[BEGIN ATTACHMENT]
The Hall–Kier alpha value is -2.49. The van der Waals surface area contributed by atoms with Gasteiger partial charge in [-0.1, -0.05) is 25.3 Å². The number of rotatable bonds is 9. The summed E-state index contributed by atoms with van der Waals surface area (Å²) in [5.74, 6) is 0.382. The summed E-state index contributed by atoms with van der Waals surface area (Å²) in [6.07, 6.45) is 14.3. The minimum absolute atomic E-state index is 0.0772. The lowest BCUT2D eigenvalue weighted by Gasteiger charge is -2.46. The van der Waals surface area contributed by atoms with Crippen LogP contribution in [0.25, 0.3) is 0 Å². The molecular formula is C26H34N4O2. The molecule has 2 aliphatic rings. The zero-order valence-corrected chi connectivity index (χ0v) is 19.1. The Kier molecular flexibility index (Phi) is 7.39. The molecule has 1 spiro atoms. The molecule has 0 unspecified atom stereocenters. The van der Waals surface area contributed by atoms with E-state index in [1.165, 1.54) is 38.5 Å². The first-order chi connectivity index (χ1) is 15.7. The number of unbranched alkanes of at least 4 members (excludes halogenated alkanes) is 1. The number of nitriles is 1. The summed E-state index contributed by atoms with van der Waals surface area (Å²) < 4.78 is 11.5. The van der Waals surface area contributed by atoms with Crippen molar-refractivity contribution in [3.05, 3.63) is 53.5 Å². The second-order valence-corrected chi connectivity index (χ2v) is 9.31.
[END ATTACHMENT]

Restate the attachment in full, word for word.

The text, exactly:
The Hall–Kier alpha value is -2.49. The van der Waals surface area contributed by atoms with Gasteiger partial charge in [-0.1, -0.05) is 25.3 Å². The number of rotatable bonds is 9. The summed E-state index contributed by atoms with van der Waals surface area (Å²) in [5.74, 6) is 0.382. The summed E-state index contributed by atoms with van der Waals surface area (Å²) in [6.07, 6.45) is 14.3. The minimum absolute atomic E-state index is 0.0772. The lowest BCUT2D eigenvalue weighted by Gasteiger charge is -2.46. The van der Waals surface area contributed by atoms with Crippen LogP contribution in [0.25, 0.3) is 0 Å². The molecular formula is C26H34N4O2. The molecule has 2 aliphatic rings. The zero-order valence-corrected chi connectivity index (χ0v) is 19.1. The Kier molecular flexibility index (Phi) is 7.39. The molecule has 1 spiro atoms. The molecule has 0 unspecified atom stereocenters. The van der Waals surface area contributed by atoms with E-state index in [1.165, 1.54) is 38.5 Å². The first-order chi connectivity index (χ1) is 15.7. The number of unbranched alkanes of at least 4 members (excludes halogenated alkanes) is 1. The number of nitriles is 1. The summed E-state index contributed by atoms with van der Waals surface area (Å²) < 4.78 is 11.5. The van der Waals surface area contributed by atoms with Crippen molar-refractivity contribution in [3.05, 3.63) is 53.5 Å². The second-order valence-corrected chi connectivity index (χ2v) is 9.31.